In ASCE's February 2017 issue, the Editor's Note is about Millenials. Laurie Shuster mentions providing the opportunity for "short 'tours of duty' in different departments". Those graduating from college typically do not know which discipline of Civil Engineering they wish to pursue, if they are fortunate enough to have a choice. Exposing them to as much as possible early on will help them in (a) finding a discipline they are passionate about, and (b) appreciating their value in a multi-disciplinary profession.

    David Siegler P.E., M.ASCE
    Project Supervisor
    North Brunswick NJ


  • 8.  RE: Turnover rate of young professionals

    Posted 03-25-2017 12:01 PM
    I have recently been unexpectedly around quite a few 20something civil engineers...I am not sure what to say.  This generation is not looking for a company identity; their identity is with their life statement. My impression is that they are not very loyal to anyone older than they are or to any old ways.  I can't tell if this generation is going to grow out of this either.  I see the posts about mentoring, which I am very in favor for, but this generation doesn't seem to think they need it. I wouldn't make the mentoring mandatory.  Lastly, with the increase of legal marijuana use, how are firms dealing with that? This generation has few issues with using it.  I was told last weekend that "you older people need to deal with it".  This was the answer to the question " how do you expect to provide good engineering judgement if you are always high?"   Personally I am very worried about the upcoming generations.

    Cynthia Gabaldon P.E., M.ASCE
    CG Resource Management and Engineering
    La Verne CA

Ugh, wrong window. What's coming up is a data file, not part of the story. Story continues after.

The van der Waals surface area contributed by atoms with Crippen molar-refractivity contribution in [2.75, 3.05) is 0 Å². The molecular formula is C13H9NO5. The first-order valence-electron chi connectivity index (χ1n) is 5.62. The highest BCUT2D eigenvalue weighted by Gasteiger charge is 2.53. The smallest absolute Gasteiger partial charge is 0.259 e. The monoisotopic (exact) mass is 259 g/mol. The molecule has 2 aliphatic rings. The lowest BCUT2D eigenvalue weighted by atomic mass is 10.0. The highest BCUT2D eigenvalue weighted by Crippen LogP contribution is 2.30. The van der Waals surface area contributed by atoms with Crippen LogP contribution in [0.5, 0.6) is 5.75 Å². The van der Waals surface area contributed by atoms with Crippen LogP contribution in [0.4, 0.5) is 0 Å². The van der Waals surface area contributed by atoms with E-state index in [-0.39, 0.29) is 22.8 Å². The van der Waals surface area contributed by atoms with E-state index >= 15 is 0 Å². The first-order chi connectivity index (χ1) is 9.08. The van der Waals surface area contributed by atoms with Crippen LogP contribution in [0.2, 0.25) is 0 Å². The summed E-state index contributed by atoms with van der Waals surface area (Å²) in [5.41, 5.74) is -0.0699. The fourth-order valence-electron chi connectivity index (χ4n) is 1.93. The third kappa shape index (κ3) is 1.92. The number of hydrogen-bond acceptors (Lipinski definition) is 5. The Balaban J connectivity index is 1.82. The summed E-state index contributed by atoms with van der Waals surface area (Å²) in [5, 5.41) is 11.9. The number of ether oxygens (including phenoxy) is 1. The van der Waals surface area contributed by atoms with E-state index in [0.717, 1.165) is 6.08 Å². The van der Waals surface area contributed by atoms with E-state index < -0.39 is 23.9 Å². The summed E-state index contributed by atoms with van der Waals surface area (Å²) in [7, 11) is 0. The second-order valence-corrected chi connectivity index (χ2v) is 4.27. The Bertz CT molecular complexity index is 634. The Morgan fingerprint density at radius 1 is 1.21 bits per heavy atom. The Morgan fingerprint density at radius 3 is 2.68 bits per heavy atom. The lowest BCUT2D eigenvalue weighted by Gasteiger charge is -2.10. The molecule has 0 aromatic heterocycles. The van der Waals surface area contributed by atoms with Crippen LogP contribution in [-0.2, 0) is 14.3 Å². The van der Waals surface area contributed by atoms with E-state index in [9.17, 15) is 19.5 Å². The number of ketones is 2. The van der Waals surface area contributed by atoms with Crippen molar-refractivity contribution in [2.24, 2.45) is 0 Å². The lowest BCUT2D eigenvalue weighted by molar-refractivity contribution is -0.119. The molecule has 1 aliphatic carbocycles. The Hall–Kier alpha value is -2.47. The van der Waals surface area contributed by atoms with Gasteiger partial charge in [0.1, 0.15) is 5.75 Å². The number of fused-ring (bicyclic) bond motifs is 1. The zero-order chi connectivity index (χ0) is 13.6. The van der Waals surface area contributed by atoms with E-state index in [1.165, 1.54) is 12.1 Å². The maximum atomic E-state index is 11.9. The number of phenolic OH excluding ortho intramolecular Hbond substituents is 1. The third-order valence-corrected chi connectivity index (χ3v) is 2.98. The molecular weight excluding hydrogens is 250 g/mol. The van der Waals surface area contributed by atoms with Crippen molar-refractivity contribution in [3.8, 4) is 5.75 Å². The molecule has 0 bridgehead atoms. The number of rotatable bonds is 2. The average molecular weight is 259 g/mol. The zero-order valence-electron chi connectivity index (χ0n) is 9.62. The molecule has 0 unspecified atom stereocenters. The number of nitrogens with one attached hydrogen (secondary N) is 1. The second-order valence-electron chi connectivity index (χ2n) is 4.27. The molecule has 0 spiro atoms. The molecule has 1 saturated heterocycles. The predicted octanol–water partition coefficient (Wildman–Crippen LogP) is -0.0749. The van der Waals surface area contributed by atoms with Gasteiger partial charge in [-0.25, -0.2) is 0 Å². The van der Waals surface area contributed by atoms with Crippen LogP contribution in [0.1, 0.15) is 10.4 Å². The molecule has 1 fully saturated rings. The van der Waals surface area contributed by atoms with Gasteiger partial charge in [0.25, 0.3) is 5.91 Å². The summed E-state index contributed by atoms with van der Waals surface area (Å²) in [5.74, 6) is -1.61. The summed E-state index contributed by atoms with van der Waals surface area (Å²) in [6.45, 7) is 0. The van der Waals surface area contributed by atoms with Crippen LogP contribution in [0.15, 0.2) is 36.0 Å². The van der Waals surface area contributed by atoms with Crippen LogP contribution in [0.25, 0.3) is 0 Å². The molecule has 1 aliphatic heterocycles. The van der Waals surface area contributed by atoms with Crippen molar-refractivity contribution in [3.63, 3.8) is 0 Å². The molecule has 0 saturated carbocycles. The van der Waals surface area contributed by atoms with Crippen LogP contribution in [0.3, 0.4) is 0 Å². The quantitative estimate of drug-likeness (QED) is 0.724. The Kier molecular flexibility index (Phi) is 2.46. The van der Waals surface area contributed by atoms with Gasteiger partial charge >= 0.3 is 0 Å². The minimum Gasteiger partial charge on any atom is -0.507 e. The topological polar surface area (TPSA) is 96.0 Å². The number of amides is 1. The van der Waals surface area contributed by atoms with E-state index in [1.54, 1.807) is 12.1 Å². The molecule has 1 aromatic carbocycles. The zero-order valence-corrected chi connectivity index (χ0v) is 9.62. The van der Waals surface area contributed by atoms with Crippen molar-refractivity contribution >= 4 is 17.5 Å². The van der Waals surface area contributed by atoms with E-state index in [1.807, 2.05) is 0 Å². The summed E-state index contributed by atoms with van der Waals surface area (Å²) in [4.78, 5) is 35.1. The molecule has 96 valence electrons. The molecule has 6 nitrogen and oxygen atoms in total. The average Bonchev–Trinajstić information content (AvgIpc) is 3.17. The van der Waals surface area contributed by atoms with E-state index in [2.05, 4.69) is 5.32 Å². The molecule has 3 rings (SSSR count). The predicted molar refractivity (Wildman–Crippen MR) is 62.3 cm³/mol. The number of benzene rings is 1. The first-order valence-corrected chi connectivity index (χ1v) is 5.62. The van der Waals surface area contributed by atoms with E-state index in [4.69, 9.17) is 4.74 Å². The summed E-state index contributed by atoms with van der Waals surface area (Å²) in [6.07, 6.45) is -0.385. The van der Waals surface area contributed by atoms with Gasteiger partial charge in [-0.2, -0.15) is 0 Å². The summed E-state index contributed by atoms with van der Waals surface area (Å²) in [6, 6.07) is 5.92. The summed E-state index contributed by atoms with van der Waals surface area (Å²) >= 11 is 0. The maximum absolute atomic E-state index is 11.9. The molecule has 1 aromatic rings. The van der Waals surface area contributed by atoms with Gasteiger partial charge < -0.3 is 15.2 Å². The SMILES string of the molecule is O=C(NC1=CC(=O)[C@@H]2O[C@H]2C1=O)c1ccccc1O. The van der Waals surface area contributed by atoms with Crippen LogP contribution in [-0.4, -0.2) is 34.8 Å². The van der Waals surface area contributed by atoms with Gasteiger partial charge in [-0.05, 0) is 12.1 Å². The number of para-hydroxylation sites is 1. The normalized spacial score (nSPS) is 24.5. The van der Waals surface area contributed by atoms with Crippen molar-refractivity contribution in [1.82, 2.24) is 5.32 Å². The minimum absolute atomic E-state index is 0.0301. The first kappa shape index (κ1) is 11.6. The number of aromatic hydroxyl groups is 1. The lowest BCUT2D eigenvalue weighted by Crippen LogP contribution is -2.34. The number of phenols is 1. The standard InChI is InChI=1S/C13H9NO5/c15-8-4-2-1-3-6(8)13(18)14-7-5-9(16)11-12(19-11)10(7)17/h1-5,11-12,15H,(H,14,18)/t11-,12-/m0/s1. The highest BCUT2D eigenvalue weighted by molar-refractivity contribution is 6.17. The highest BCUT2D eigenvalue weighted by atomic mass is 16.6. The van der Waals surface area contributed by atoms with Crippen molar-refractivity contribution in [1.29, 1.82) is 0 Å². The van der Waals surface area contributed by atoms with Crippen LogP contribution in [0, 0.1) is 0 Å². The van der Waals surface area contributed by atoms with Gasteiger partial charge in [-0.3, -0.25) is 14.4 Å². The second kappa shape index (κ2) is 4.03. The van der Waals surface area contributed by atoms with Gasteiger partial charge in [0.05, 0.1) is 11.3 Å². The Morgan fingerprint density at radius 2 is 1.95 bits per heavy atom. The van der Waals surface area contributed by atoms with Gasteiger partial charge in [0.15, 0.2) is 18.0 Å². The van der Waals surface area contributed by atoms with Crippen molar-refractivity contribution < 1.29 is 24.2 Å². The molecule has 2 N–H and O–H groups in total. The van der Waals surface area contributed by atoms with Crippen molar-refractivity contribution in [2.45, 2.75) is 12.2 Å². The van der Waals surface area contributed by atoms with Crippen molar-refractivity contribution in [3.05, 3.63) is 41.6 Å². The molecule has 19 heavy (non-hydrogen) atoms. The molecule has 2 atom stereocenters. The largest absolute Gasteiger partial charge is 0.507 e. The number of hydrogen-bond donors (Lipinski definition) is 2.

• 9.  RE: Turnover rate of young professionals

    Posted 03-27-2017 09:26 AM
    I share your concerns, as I have a son who fits into this mold. Although he is gainfully employed, he seems to have a very different attitude than we did when at that stage of our careers.

    Dennis Keitel P.E., F.ASCE
    Senior Project Engineer
    MSA Professional Services, Inc.
    Bettendorf IA

  • 10.  RE: Turnover rate of young professionals

    Posted 03-27-2017 01:29 PM
    Weed in the workplace?  (Employee says "Deal with it."  Really?)  Would we allow alcohol in the workplace?  Would our clients continue to work with us knowing they can't trust the work products?  Will our insurers honor professional liability coverage if they suspect drug or alcohol use affected the work?  And finally, who has the upper hand -- the junior engineer or the manager?

    Behavior is a function of consequences.  If we allow others to walk over us, they will.  We don't have to be jerks, but we can set clear standards and enforce them even-handedly.

    Retention:  Not so clear cut.  True -- turnover is a fact of life.  But times change and cultures change -- so what drew us to and kept us in engineering may not be the same as the motivators for today's newbies -- so we can't implicitly assume that they should think like we did.  One way to deal is to learn... Why did they choose engineering?  Why did they choose your firm?  What do they like about their work?  What do they dislike?  As we learn from them, and as they see the profession through us, there may well be an opportunity for organizational improvement.  Keep an open mind but always, always keep an eye on work quality.  Your clients expect (nay, "demand") that.